Sr. Helena Burns, FSP

Sr. Helena Burns, FSP

Sr. Helena, fsp, is a Daughter of St. Paul. She holds a Masters in Media Literacy Education and studied screenwriting at UCLA.  Twitter: @srhelenaburns

A recent Sunday Gospel was about the puzzling “sin against the Holy Spirit.” Puzzling and terrifying because Jesus is clear about its consequence: this sin “will not be forgiven in this life or the next.” (Mark 3:20-25) How can an all-loving God, full of mercy, who will forgive our worse offences, also tell us there is such a thing as an unforgivable sin? Most of all, how can I make sure I never commit this sin?

Not long ago, I was presenting a Theology of the Body series at Emmanuel Reformed Church in Whitby, Ontario. I was teaching Catholics, but some elderly women from the Reformed congregation began attending the classes. One in particular was keen to understand what Catholics believe about many different issues. When she got to the topic of euthanasia, her reasoning went along utilitarian lines. “If people can no longer contribute to society, and they don’t have many more years in front of them anyway, it’s okay to choose to die a little sooner, isn’t it?” 

Do you feel helpless in the face of spreading global Communism? Fear not, Our Lord has already given us a spiritual gift to defeat Communism’s anti-God and therefore anti-human evils. This gift is His own Sacred Face. 

We’ve often heard that someone “read their way into the Catholic Church,” but have we ever considered that we can read our way out of something negative? I can attest to the possibility, because I basically read my way out of decades-long radical feminism.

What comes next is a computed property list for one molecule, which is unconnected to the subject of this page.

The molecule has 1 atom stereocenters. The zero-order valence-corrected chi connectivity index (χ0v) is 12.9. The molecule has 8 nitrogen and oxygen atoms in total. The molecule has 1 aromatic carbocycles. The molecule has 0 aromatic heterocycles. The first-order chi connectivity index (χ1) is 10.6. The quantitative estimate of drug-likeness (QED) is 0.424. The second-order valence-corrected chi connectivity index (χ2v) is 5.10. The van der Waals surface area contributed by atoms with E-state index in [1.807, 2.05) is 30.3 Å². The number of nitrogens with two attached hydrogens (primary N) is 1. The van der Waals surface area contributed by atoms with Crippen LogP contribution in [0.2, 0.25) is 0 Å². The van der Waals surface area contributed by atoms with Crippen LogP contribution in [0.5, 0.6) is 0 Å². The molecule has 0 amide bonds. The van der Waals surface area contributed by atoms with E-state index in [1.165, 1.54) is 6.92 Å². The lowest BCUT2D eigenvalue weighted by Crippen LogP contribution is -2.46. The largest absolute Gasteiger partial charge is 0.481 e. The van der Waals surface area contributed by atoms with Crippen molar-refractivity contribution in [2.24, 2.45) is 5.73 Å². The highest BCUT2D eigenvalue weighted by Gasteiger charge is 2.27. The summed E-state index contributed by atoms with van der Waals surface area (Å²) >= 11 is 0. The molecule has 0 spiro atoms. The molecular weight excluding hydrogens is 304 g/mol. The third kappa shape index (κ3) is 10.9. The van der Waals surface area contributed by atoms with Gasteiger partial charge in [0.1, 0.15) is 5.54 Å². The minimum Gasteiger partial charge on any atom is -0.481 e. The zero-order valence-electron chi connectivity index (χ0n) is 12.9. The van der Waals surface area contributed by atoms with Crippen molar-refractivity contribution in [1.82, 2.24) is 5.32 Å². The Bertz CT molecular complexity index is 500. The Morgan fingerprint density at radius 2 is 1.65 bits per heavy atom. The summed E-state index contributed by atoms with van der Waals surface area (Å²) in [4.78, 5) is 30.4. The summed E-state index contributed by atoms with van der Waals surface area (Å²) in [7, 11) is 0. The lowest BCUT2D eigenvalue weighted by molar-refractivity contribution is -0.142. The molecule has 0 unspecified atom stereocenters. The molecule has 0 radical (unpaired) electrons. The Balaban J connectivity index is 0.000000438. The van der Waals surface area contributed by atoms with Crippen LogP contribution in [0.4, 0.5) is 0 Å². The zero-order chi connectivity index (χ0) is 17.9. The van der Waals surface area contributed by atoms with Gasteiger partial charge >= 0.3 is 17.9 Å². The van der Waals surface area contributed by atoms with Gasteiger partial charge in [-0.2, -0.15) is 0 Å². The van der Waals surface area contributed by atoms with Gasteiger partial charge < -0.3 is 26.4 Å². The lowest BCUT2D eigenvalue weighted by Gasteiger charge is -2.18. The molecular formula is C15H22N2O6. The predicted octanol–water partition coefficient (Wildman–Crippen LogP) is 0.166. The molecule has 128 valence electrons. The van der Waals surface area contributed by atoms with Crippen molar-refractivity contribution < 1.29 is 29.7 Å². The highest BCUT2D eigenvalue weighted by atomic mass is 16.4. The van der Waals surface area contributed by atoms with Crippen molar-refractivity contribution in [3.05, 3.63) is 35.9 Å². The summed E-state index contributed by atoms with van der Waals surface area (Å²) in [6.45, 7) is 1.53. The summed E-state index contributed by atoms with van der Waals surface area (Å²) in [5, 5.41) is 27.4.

How does one parent the media? What do the latest studies say about the influence of media devices on youth? What are the best ages to mete out access to media devices/platforms to young people? What kind of guidance do parents and children alike need? How can young people use media in a healthy way?

Holy Spirit Catholic Church in Calgary recently hosted a Theology of the Body Conference at which I spoke. My assigned topic? “Authentic Femininity.” Collectively, we were going to talk more about gender ideology, but Antifa, yes Antifa, was threatening for weeks to shut the whole conference down. Inside a Catholic church. These are the times we’re living in. However, this opposition got us thinking: Why not turn away from addressing the woes of gender confusion and toward positively outlining what authentic masculinity and femininity are? To boot, we got a free police detail who put the protesters on notice that if they went into a house of worship and disrupted the goings on, they would be arrested for hate crimes.

The world can be a cold, unfriendly, even hostile and angry place — online and offline. It doesn’t have to be that way. It’s not supposed to be that way. God created an earthly paradise for us, but when we reject Him and His ways, we reject our true selves, each other and everything we’re actually longing for. We become prideful and selfish. Put a bunch of prideful and selfish people together and you have a recipe for guaranteed misery.

By now, my corduroy Levis were covered with snow from wiping out, and the snow was turning to ice against my skin. My brother looked truly sorry for my misery.

The hard part was sitting down properly on the T-bar ski lift, or rather not sitting down. If you sat down, the whole vertical pipe would swoop forward violently and dump you on your back in the middle of the track for the skier behind you to pierce you with their long skis. The object of the T-bar was to brace your knees in a slight crouching position, hang on to the pipe with your hands, and let the seat drag you to the upper altitudes by the back of your thighs. Whoever designed this lift deserved a sadistic engineer of the year award.

One winter when I was 13 and my brother was 14, we took a family trip to New Hampshire. To ski. Because my brother really wanted to. He promised he would teach me how to ski. My elderly dad, an avid outdoorsman and sports enthusiast, had never, however, in his long life, skied, and was wary of its potential dangers involving bone protrusions and close encounters with trees. He agreed to take us despite.